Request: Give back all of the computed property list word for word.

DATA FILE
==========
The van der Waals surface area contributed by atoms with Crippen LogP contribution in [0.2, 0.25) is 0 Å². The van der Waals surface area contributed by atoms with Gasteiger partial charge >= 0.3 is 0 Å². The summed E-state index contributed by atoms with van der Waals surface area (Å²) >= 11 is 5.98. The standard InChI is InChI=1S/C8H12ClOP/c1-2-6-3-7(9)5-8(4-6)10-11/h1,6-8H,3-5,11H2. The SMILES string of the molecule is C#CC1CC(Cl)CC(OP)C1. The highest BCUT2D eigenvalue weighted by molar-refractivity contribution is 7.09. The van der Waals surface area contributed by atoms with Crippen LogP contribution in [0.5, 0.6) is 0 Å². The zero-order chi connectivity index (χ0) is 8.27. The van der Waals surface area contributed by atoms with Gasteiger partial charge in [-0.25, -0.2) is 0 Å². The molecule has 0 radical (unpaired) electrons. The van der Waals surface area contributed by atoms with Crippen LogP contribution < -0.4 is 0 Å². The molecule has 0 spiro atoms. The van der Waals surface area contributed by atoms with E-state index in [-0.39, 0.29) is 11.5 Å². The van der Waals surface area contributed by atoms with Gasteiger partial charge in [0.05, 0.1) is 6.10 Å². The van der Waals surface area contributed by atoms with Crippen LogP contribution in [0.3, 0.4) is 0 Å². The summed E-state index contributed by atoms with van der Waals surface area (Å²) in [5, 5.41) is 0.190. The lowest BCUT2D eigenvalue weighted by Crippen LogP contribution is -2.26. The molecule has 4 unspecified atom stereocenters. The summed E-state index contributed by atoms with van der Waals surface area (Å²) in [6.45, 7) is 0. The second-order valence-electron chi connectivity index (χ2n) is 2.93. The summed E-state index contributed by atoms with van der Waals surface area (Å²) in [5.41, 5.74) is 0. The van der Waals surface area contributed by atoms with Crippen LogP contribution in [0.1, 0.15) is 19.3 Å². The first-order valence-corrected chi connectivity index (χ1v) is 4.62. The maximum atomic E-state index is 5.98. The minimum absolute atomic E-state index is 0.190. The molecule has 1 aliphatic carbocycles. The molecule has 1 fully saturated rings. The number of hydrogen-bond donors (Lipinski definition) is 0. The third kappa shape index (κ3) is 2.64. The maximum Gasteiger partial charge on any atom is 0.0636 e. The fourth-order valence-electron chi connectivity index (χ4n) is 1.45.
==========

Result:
The van der Waals surface area contributed by atoms with Crippen LogP contribution in [0.2, 0.25) is 0 Å². The van der Waals surface area contributed by atoms with Gasteiger partial charge >= 0.3 is 0 Å². The summed E-state index contributed by atoms with van der Waals surface area (Å²) >= 11 is 5.98. The standard InChI is InChI=1S/C8H12ClOP/c1-2-6-3-7(9)5-8(4-6)10-11/h1,6-8H,3-5,11H2. The SMILES string of the molecule is C#CC1CC(Cl)CC(OP)C1. The highest BCUT2D eigenvalue weighted by molar-refractivity contribution is 7.09. The van der Waals surface area contributed by atoms with Crippen LogP contribution in [0.5, 0.6) is 0 Å². The zero-order chi connectivity index (χ0) is 8.27. The van der Waals surface area contributed by atoms with Gasteiger partial charge in [-0.25, -0.2) is 0 Å². The molecule has 0 radical (unpaired) electrons. The van der Waals surface area contributed by atoms with Crippen LogP contribution < -0.4 is 0 Å². The molecule has 0 spiro atoms. The van der Waals surface area contributed by atoms with E-state index in [-0.39, 0.29) is 11.5 Å². The van der Waals surface area contributed by atoms with Gasteiger partial charge in [0.05, 0.1) is 6.10 Å². The van der Waals surface area contributed by atoms with Crippen LogP contribution in [0.3, 0.4) is 0 Å². The summed E-state index contributed by atoms with van der Waals surface area (Å²) in [5, 5.41) is 0.190. The lowest BCUT2D eigenvalue weighted by Crippen LogP contribution is -2.26. The molecule has 4 unspecified atom stereocenters. The summed E-state index contributed by atoms with van der Waals surface area (Å²) in [6.45, 7) is 0. The second-order valence-electron chi connectivity index (χ2n) is 2.93. The summed E-state index contributed by atoms with van der Waals surface area (Å²) in [5.41, 5.74) is 0. The van der Waals surface area contributed by atoms with Crippen LogP contribution in [0.1, 0.15) is 19.3 Å². The first-order valence-corrected chi connectivity index (χ1v) is 4.62. The maximum atomic E-state index is 5.98. The minimum absolute atomic E-state index is 0.190. The molecule has 1 aliphatic carbocycles. The molecule has 1 fully saturated rings. The number of hydrogen-bond donors (Lipinski definition) is 0. The third kappa shape index (κ3) is 2.64. The maximum Gasteiger partial charge on any atom is 0.0636 e. The fourth-order valence-electron chi connectivity index (χ4n) is 1.45.